For fair climate, consider gender justice

Residents of Bosnia in Kahawa Wendani who sought refuge at Kahawa Wendani Primary School on May 01, 2024 after heavy rains flooded their homes. They are now seeking support to rebuild their lives.

Photo credit: Francis Nderitu | Nation Media Group

Natural disasters have become severer and more frequent with devastating effects for communities. Over the past month, Kenya has experienced recurring flood crises that disproportionately affect vulnerable populations, particularly women and girls in all their diversities.

The impact of natural disasters on sexual and reproductive health (SRH) is a critical yet oft-overlooked aspect of reproductive justice. Women and girls are among the most vulnerable to disaster, facing heightened risks of violence, displacement, gender inequalities and socioeconomic insecurity.

The reproductive right is a human right but, in the face of natural disasters in Kenya, has been compromised, especially for women and girls in informal communities, who face increased vulnerability to gender-based violence, including sexual assault and exploitation, amid scarce resources. Lack of access to SRH services jeopardises their physical health and undermines their autonomy and intervention.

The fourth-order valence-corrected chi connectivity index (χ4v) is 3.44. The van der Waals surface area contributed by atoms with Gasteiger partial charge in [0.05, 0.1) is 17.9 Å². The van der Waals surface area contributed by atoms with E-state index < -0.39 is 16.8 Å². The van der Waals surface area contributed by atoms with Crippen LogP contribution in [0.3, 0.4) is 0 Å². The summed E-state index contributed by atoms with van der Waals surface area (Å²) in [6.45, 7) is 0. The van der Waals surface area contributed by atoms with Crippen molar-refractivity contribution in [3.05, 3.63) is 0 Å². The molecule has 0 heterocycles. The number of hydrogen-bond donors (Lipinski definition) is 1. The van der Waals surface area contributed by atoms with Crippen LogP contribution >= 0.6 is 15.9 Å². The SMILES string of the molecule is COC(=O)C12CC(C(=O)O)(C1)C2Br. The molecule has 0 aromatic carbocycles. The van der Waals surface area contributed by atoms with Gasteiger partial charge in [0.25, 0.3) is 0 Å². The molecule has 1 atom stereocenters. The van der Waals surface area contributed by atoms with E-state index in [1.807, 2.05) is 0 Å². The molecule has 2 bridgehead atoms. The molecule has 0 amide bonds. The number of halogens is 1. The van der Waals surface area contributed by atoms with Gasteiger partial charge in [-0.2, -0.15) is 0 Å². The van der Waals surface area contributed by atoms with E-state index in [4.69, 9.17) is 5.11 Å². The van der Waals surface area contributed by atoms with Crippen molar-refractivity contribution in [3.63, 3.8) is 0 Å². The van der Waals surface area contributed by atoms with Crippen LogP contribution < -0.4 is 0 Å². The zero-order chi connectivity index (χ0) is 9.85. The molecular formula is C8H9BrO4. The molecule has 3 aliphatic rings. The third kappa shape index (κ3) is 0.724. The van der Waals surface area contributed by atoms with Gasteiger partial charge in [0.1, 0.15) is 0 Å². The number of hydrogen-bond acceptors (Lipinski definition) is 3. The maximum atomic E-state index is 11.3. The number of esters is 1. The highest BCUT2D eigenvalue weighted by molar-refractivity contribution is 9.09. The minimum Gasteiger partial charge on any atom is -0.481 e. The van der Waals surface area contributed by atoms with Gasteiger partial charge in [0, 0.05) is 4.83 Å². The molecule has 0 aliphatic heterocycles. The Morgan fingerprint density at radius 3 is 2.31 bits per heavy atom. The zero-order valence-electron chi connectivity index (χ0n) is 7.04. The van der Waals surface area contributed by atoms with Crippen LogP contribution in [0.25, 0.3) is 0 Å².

Climate justice is linked to gender justice. The impacts of climate change are not gender-neutral and addressing the challenges requires a holistic and intersectional approach centring on needs and rights. We must prioritise and implement inclusive solutions that address the root causes of environmental degradation and build resilient communities.

That means involving women and girls in decision-making, ensuring their access to quality healthcare services and promoting gender equality in all aspects of disaster response and recovery. That will ensure even during crises all are empowered to make informed decisions about their reproductive lives.

Ms Kathia, a communications specialist, is a human rights defender with NAYA Kenya [email protected].